American Tune

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For the Eva Cassidy album of the same name, see American Tune (album).
"American Tune"
Single by Paul Simon
from the album There Goes Rhymin' Simon
B-side "One Man's Ceiling Is Another Man's Floor"
Released 1973
Length 3:45
Label Columbia
Writer(s) Paul Simon
Paul Simon singles chronology
"Loves Me Like a Rock"
(1973)
"American Tune"
(1973)
"Take Me to the Mardi Gras"
(1974)

"American Tune" is a song written and first performed by Paul Simon. The song first appeared on There Goes Rhymin' Simon (1973), Simon's second solo album following the breakup of Simon and Garfunkel. It was also released as a single, Columbia 45900, which reached No. 35 on the Billboard singles chart in the United States.[1]

Lyrics[edit]

The lyrics offer a perspective on the American experience; there are references to struggle, weariness, hard work, confusion, and homesickness. The bridge conveys a dream of death and of the Statue of Liberty "sailing away to sea." The song ends with an assertion that "you can't be forever blessed" before the lyrics return to the idea of work, tiredness, and resignation.

Music[edit]

The tune is based on a melody line from a chorale from Johann Sebastian Bach's St Matthew Passion, itself a reworking of an earlier secular song, "Mein G'müt ist mir verwirret," composed by Hans Leo Hassler.[2] The melody used for "American Tune" can be heard quite distinctly in part 1, number 21 and number 23 and in part 2, number 53. "American Tune"'s melody is practically identical to that of "Mein G'müt ist mir verwirret" and "O Sacred Head, Now Wounded", although Simon expanded on the tune.

Live performances and covers[edit]

Eventually it became a concert favorite, both for Simon and in reunion concerts with Simon's former singing partner, Art Garfunkel. The song appears on several of Simon's solo live albums and on Simon and Garfunkel's post-breakup live albums, most famously The Concert in Central Park. The song has been covered by many artists, notably Willie Nelson, Dave Matthews, Eva Cassidy, Ann Wilson, the Indigo Girls, the Starland Vocal Band, Keane, Glen Phillips, Darrell Scott, Storyhill, Jerry Douglas and Kurt Elling. Mandy Patinkin also recorded the song in Yiddish on his 1998 album Mamaloshen.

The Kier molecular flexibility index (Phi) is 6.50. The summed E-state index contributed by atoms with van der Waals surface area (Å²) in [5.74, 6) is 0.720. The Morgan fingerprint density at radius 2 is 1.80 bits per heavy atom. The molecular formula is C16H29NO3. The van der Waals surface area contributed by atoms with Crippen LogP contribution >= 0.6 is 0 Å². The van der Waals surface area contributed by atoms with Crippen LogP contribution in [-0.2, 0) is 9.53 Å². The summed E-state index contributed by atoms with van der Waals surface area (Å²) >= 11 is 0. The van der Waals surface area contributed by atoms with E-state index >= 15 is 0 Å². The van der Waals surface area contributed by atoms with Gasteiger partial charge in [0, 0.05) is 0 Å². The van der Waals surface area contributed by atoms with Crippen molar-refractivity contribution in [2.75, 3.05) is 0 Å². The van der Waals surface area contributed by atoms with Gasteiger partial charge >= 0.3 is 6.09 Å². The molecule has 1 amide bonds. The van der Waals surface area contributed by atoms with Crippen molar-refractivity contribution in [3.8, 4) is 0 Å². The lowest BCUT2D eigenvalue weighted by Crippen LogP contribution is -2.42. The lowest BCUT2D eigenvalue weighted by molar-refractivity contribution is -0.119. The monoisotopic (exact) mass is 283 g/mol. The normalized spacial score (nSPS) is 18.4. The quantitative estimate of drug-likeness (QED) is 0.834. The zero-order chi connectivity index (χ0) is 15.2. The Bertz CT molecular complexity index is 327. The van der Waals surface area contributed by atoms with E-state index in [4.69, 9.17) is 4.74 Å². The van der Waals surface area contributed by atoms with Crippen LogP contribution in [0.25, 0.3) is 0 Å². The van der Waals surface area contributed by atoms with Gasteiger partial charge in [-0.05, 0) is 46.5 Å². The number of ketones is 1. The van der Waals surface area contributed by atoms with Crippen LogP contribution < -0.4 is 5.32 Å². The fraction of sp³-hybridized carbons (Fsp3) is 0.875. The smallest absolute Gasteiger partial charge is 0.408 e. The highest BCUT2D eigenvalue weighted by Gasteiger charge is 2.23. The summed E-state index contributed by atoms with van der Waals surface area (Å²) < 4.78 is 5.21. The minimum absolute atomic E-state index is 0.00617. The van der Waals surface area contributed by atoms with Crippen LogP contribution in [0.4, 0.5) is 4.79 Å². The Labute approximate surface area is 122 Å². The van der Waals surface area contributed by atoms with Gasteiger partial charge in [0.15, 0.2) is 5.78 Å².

Simon performed the song live on November 18, 2008, during the airing of The Colbert Report.[3]

Use and references in popular culture[edit]

The song has been featured in the television series, Providence and The Wonder Years, and used as the theme song to Ken Burns film The Statue of Liberty.

It is alluded to in the lyrics of "Independence Day" by Ferron on her album, Driver: "There's a Paul Simon song that just tears me apart... about the Statue of Liberty and hole in a heart." Lyrics from the song are also used at the beginning of Book 2 of Stephen King's The Stand.

Simon performed the song at the pre-inaugural concert for Jimmy Carter, held at the Kennedy Center in Washington on January 19, 1977, the evening before Carter's swearing-in as president.

In late October 2008, the progressive advocacy group Progressive Future produced a 60-second television ad featuring "American Tune" in support of Senator Barack Obama's presidential campaign. The "what's gone wrong" line underscored a photo of President George W. Bush and Obama's opponent John McCain standing close together.

Charts[edit]

Chart (1973) Peak
Position
US Billboard Hot 100[1] 35

References[edit]

  1. ^ a b Whitburn, Joel (1996). The Billboard Book of Top 40 Hits, 6th Edition (Billboard Publications).
  2. ^ Bennighof, James (2007). The words and music of Paul Simon. Greenwood Publishing Group. p. 65. ISBN 978-0-275-99163-0. 
  3. ^ Paul Simon on Colbert Report. Colbert Nation.

External links[edit]